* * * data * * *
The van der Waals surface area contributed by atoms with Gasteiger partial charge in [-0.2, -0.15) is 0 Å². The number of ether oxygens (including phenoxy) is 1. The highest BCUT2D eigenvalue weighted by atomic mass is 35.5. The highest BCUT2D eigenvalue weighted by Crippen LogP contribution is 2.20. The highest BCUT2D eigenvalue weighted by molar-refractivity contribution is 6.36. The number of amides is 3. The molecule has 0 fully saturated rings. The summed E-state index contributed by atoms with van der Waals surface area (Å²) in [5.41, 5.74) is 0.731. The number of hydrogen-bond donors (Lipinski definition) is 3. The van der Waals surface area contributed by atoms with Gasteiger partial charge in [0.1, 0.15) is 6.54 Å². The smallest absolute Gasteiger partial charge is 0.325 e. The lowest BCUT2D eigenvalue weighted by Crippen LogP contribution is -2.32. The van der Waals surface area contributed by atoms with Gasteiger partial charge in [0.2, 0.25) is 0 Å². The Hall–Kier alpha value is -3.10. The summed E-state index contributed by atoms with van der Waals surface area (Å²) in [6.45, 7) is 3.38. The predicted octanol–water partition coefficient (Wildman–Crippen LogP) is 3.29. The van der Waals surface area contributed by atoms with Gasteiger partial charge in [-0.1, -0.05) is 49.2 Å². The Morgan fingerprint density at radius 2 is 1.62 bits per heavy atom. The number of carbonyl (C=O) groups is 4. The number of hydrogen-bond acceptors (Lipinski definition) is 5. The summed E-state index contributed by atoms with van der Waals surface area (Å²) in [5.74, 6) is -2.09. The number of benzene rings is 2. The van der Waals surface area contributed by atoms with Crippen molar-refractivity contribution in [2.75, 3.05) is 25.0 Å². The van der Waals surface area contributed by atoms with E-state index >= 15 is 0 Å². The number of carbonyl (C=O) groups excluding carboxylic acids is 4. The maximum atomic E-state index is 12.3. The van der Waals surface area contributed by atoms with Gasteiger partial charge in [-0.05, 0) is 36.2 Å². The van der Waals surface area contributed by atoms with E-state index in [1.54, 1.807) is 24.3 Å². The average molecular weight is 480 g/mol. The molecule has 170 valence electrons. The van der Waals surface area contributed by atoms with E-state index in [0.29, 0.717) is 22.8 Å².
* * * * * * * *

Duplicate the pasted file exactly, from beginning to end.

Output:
The van der Waals surface area contributed by atoms with Gasteiger partial charge in [-0.2, -0.15) is 0 Å². The number of ether oxygens (including phenoxy) is 1. The highest BCUT2D eigenvalue weighted by atomic mass is 35.5. The highest BCUT2D eigenvalue weighted by Crippen LogP contribution is 2.20. The highest BCUT2D eigenvalue weighted by molar-refractivity contribution is 6.36. The number of amides is 3. The molecule has 0 fully saturated rings. The summed E-state index contributed by atoms with van der Waals surface area (Å²) in [5.41, 5.74) is 0.731. The number of hydrogen-bond donors (Lipinski definition) is 3. The van der Waals surface area contributed by atoms with Gasteiger partial charge in [0.1, 0.15) is 6.54 Å². The smallest absolute Gasteiger partial charge is 0.325 e. The lowest BCUT2D eigenvalue weighted by Crippen LogP contribution is -2.32. The van der Waals surface area contributed by atoms with Gasteiger partial charge in [0.2, 0.25) is 0 Å². The Hall–Kier alpha value is -3.10. The summed E-state index contributed by atoms with van der Waals surface area (Å²) in [6.45, 7) is 3.38. The predicted octanol–water partition coefficient (Wildman–Crippen LogP) is 3.29. The van der Waals surface area contributed by atoms with Gasteiger partial charge in [-0.1, -0.05) is 49.2 Å². The Morgan fingerprint density at radius 2 is 1.62 bits per heavy atom. The number of carbonyl (C=O) groups is 4. The number of hydrogen-bond acceptors (Lipinski definition) is 5. The summed E-state index contributed by atoms with van der Waals surface area (Å²) in [5.74, 6) is -2.09. The number of benzene rings is 2. The van der Waals surface area contributed by atoms with Crippen molar-refractivity contribution in [2.75, 3.05) is 25.0 Å². The van der Waals surface area contributed by atoms with E-state index >= 15 is 0 Å². The number of carbonyl (C=O) groups excluding carboxylic acids is 4. The maximum atomic E-state index is 12.3. The van der Waals surface area contributed by atoms with Gasteiger partial charge in [-0.05, 0) is 36.2 Å². The van der Waals surface area contributed by atoms with E-state index in [1.54, 1.807) is 24.3 Å². The average molecular weight is 480 g/mol. The molecule has 170 valence electrons. The van der Waals surface area contributed by atoms with E-state index in [0.29, 0.717) is 22.8 Å².